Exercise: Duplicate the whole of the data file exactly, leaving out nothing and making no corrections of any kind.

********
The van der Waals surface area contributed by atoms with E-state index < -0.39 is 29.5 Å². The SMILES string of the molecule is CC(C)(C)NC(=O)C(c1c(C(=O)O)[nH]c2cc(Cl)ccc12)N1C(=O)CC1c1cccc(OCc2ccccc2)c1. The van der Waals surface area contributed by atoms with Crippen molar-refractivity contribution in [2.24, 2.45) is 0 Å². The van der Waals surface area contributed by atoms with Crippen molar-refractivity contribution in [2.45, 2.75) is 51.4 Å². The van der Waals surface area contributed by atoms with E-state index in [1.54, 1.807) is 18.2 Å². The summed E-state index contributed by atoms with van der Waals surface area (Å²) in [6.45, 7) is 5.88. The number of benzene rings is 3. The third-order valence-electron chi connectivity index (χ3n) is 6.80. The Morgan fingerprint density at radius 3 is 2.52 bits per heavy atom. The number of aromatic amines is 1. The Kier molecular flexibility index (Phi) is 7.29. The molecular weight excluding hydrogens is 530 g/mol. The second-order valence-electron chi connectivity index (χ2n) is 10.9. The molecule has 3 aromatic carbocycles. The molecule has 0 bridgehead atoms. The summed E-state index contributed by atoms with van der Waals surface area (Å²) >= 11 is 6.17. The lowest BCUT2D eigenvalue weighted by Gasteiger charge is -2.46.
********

The van der Waals surface area contributed by atoms with E-state index < -0.39 is 29.5 Å². The SMILES string of the molecule is CC(C)(C)NC(=O)C(c1c(C(=O)O)[nH]c2cc(Cl)ccc12)N1C(=O)CC1c1cccc(OCc2ccccc2)c1. The van der Waals surface area contributed by atoms with Crippen molar-refractivity contribution in [2.24, 2.45) is 0 Å². The van der Waals surface area contributed by atoms with Crippen molar-refractivity contribution in [2.45, 2.75) is 51.4 Å². The van der Waals surface area contributed by atoms with E-state index in [1.54, 1.807) is 18.2 Å². The summed E-state index contributed by atoms with van der Waals surface area (Å²) in [6.45, 7) is 5.88. The number of benzene rings is 3. The third-order valence-electron chi connectivity index (χ3n) is 6.80. The Morgan fingerprint density at radius 3 is 2.52 bits per heavy atom. The number of aromatic amines is 1. The Kier molecular flexibility index (Phi) is 7.29. The molecular weight excluding hydrogens is 530 g/mol. The second-order valence-electron chi connectivity index (χ2n) is 10.9. The molecule has 3 aromatic carbocycles. The molecule has 0 bridgehead atoms. The summed E-state index contributed by atoms with van der Waals surface area (Å²) >= 11 is 6.17. The lowest BCUT2D eigenvalue weighted by Gasteiger charge is -2.46.